Recently, a friend sent me a link to a campaign video with a message that simply said, “You have to watch this with your daughter.”
My day was busy and I was in the midst of carpool logistics and school activities but I took a moment and watched the video.
And I immediately started crying.
My daughter entered the room and asked me why my face was filled with tears.
Together, we watched Amy McGrath’s campaign video and soon, we were both crying tears of joy.
Amy, we are here for your campaign 100%.
In her moving video, McGrath details how she knew from the age of twelve that she wanted to fly fighter jets and “land on air craft carriers” for the U.S. military. But, at the time, women still weren’t allowed to fly in combat. She says in her video that she wrote to every person on the House and Senate Armed Services Committee, begging them to change the laws banning women from fighting in combat.
“I told them they just hadn’t met me yet,” she says to the camera. And, she cheekily informs the audience that she never heard back from her Senator, Mitch McConnell.
Nevertheless, McGrath persisted. And boy, did she persevere. McGrath spent 20 years as United States Marine and she became the first woman to fly an F-18 in combat. She flew in 89 combat missions against the Taliban Al-Queda.
And she landed on air craft carriers.
And now McGrath is running for a Congressional seat in Kentucky’s Sixth District, challenging Republican Andy Barr, hoping to incur a long overdue upset to our Congress.
When the video ended, my daughter looked at me, with tears brimming in her eyes, and said, “Mommy, she’s like me! They told her she couldn’t be a fighter pilot and people have told me I’m not strong enough to be a police officer!” I hugged her close and was grateful that Amy McGrath has chosen to show up for the little girls of our nation.
Remember her name, because she’s going places. And to say Amy McGrath is a badass is a total understatement.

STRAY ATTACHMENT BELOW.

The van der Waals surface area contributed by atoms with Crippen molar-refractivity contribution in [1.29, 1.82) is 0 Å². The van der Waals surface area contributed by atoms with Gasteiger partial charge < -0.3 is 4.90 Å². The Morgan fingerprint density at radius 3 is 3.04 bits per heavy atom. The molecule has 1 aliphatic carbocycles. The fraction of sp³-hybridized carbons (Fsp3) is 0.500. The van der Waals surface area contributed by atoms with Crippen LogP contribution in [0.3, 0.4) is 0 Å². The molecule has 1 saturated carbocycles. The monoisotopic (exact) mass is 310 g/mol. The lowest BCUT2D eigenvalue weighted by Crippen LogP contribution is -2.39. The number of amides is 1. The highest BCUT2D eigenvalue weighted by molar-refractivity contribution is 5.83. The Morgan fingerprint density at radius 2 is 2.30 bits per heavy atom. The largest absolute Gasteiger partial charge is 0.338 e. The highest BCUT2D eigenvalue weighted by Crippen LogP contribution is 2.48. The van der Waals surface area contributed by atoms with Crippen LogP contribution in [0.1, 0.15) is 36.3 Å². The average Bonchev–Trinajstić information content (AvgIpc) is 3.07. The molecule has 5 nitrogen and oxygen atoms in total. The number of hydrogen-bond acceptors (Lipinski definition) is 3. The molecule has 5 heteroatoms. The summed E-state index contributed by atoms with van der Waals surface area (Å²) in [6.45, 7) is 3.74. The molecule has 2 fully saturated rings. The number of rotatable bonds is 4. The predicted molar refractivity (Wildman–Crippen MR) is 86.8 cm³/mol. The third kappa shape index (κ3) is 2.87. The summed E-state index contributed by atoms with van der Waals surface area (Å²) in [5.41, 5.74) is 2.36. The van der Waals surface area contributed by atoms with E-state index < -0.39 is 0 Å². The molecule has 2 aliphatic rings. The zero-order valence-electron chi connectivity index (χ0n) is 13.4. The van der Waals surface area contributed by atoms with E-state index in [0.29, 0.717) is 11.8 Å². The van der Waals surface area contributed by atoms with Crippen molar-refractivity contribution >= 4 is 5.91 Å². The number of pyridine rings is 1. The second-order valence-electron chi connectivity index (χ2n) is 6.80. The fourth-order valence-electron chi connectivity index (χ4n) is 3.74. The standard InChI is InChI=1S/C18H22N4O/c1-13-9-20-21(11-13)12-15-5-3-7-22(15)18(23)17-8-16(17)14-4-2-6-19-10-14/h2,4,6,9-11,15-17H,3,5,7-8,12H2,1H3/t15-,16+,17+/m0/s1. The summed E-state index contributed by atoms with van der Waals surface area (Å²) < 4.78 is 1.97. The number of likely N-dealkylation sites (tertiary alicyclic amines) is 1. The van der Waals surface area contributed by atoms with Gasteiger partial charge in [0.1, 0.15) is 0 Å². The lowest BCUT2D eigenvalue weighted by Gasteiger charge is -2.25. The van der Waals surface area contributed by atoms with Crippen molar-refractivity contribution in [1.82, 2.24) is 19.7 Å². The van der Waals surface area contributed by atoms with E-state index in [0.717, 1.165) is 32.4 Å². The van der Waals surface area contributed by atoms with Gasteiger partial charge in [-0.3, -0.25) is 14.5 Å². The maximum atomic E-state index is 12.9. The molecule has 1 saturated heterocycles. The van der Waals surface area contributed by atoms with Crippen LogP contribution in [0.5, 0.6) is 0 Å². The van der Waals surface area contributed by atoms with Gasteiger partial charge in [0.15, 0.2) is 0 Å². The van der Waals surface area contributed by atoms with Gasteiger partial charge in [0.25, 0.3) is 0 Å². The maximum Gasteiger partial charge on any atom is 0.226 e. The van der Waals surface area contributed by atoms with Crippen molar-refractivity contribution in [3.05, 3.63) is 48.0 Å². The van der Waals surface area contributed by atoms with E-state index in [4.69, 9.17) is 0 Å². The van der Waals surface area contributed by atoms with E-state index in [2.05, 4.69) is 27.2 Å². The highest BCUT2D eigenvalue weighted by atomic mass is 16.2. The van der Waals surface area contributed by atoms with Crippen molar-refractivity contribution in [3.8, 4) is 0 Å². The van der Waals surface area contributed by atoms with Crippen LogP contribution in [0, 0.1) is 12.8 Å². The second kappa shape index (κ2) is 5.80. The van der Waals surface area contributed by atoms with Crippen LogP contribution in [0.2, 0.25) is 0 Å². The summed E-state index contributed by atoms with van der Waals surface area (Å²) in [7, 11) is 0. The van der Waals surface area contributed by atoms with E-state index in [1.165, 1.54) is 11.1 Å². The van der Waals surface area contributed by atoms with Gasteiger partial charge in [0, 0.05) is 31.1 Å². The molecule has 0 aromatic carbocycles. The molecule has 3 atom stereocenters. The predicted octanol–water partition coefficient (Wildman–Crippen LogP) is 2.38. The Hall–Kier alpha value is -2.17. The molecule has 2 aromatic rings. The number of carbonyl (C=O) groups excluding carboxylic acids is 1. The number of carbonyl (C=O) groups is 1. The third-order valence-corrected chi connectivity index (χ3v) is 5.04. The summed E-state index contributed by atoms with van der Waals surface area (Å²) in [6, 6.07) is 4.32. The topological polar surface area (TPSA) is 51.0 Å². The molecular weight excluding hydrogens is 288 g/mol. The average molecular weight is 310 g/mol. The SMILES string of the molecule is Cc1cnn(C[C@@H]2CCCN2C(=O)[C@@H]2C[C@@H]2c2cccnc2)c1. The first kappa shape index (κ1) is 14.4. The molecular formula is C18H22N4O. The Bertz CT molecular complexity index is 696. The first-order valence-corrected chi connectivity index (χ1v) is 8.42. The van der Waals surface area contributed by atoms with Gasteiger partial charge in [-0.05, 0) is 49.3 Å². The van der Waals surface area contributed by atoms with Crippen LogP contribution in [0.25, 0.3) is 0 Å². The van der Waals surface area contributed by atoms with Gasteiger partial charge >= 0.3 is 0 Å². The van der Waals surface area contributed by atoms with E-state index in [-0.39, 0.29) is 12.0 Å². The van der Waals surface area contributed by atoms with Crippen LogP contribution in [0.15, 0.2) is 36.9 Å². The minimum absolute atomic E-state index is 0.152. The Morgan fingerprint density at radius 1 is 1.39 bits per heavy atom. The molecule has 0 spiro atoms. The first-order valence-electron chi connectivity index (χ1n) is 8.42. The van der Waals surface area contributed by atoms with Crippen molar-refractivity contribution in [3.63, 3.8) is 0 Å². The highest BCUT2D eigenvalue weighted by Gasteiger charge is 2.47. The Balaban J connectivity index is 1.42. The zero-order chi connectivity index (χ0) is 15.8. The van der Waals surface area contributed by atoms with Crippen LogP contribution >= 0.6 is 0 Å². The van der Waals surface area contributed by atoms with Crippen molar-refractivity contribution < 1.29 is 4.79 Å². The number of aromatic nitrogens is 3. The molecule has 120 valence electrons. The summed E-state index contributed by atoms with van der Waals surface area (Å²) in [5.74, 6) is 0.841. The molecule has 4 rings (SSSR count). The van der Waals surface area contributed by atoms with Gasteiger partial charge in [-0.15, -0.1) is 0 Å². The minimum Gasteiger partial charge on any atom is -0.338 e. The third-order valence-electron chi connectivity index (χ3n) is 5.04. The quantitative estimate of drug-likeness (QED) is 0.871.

When I watched her campaign video, I cried tears of joy that I was finally seeing a female candidate who had a message for not only me, but my little girl too.
I cried because I was that 12-year-old girl, too, the one who was told she couldn’t complete chemistry experiments because “you don’t have a boy’s mind.”
My heart filled with hope because my little girl has been told over the years that her dream of being a police officer won’t be realized because of her small stature.
And, when my daughter shyly asked if she could write a letter to McGrath and tell her how much her campaign meant to her, I tried not to do the ugly cry in my kitchen as I watched my not-so-little girl enclose $20 of her allowance money with her letter.
My daughter has been dreaming of joining the police force since she could barely walk. And, when I hear people tell her that she should pick a safer line of work, or worse, when they tell her she should pick a career that won’t interfere with having a family, I want to scream.
In her letter she wrote,
Dear Mrs. McGrath,
My name is Genevieve, I am 12, and I live in Pennsylvania, and even though I don’t live in Kentucky I completely support you in your fight to Congress. I really want to be a police officer when I grow up, and I was recently told that I could not be one. Your video has inspired me, and shown me that no matter what, if I work hard enough, and keep fighting, I can become anything I want. There may be doubters, but because of that video, I’m prepared. Thank you for inspiring me.
Genevieve, of Pennsylvania
I’m not going to lie: it was a proud mom moment when she came to me with her letter.
I can’t believe that, in this day and age, little girls are still struggling to find role models who lift them up and help them believe that they, too, will change the world with their contributions as an adult.
I applaud Amy not only for her bravery as a soldier, but also as a woman willing to stand up and make the world a better place for our kids.
Admittedly, I wandered around for months after the presidential election, wondering how our country seemed to have gotten so far off track. How had we let our country become so broken? It was months until I was able to see past my funk: the only way we are going to see real change for our daughters is if we throw our hats into the political ring and make some shit happen. Stir the Congressional pots. Shake the campaign finance trees. Raise holy hell in the name of our daughters feeling empowered to take on the world.
I am giving Amy McGrath a slow clap for being the badass mom who decided to take political matters into your own hands. Thank you for not only selflessly giving to your country with your military service, but for also preparing to fight the good fight on your way to Congress. It’ll be an uphill battle, yes, but I know an amazing little girl who supports you wholeheartedly.
And the smile on her face when you not only wrote back but also featured her letter on your Facebook page, says that you’re on the right track.
Take notes, Mitch McConnell.
Amy McGrath is coming and we are here for her, 100%.